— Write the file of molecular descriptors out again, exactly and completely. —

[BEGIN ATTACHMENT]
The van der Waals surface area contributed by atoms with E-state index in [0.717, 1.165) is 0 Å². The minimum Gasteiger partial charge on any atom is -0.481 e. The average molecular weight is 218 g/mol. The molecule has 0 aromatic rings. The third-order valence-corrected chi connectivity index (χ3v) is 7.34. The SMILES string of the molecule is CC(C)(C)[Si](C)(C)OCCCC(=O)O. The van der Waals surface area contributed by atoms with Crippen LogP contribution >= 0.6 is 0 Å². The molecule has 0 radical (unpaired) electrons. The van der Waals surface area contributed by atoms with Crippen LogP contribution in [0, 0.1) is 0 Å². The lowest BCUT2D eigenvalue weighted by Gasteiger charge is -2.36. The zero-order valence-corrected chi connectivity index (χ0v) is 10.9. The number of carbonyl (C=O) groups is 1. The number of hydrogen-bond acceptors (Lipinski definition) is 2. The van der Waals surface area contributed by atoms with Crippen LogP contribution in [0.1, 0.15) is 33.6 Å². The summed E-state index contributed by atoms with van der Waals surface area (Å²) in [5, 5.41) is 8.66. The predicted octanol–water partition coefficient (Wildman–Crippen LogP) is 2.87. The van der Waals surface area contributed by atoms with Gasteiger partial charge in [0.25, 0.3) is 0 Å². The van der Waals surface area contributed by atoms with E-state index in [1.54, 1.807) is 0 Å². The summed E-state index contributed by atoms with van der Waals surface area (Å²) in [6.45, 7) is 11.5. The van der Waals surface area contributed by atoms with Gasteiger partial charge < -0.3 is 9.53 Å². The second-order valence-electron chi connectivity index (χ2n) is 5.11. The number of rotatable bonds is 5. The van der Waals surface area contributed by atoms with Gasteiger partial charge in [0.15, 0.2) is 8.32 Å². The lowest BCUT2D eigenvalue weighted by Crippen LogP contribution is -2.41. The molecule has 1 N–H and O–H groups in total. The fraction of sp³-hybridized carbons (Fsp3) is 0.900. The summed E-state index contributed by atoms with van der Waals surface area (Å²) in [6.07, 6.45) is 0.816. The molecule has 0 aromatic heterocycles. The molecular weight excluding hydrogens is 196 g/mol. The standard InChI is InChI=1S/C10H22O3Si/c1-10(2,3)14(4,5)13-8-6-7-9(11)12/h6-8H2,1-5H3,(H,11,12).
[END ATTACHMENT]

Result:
The van der Waals surface area contributed by atoms with E-state index in [0.717, 1.165) is 0 Å². The minimum Gasteiger partial charge on any atom is -0.481 e. The average molecular weight is 218 g/mol. The molecule has 0 aromatic rings. The third-order valence-corrected chi connectivity index (χ3v) is 7.34. The SMILES string of the molecule is CC(C)(C)[Si](C)(C)OCCCC(=O)O. The van der Waals surface area contributed by atoms with Crippen LogP contribution >= 0.6 is 0 Å². The molecule has 0 radical (unpaired) electrons. The van der Waals surface area contributed by atoms with Crippen LogP contribution in [0, 0.1) is 0 Å². The lowest BCUT2D eigenvalue weighted by Gasteiger charge is -2.36. The zero-order valence-corrected chi connectivity index (χ0v) is 10.9. The number of carbonyl (C=O) groups is 1. The number of hydrogen-bond acceptors (Lipinski definition) is 2. The van der Waals surface area contributed by atoms with Crippen LogP contribution in [0.1, 0.15) is 33.6 Å². The summed E-state index contributed by atoms with van der Waals surface area (Å²) in [5, 5.41) is 8.66. The predicted octanol–water partition coefficient (Wildman–Crippen LogP) is 2.87. The van der Waals surface area contributed by atoms with Gasteiger partial charge in [0.25, 0.3) is 0 Å². The van der Waals surface area contributed by atoms with E-state index in [1.54, 1.807) is 0 Å². The summed E-state index contributed by atoms with van der Waals surface area (Å²) in [6.45, 7) is 11.5. The van der Waals surface area contributed by atoms with Gasteiger partial charge < -0.3 is 9.53 Å². The second-order valence-electron chi connectivity index (χ2n) is 5.11. The number of rotatable bonds is 5. The van der Waals surface area contributed by atoms with Gasteiger partial charge in [0.15, 0.2) is 8.32 Å². The lowest BCUT2D eigenvalue weighted by Crippen LogP contribution is -2.41. The molecule has 1 N–H and O–H groups in total. The fraction of sp³-hybridized carbons (Fsp3) is 0.900. The summed E-state index contributed by atoms with van der Waals surface area (Å²) in [6.07, 6.45) is 0.816. The molecule has 0 aromatic heterocycles. The molecular weight excluding hydrogens is 196 g/mol. The standard InChI is InChI=1S/C10H22O3Si/c1-10(2,3)14(4,5)13-8-6-7-9(11)12/h6-8H2,1-5H3,(H,11,12).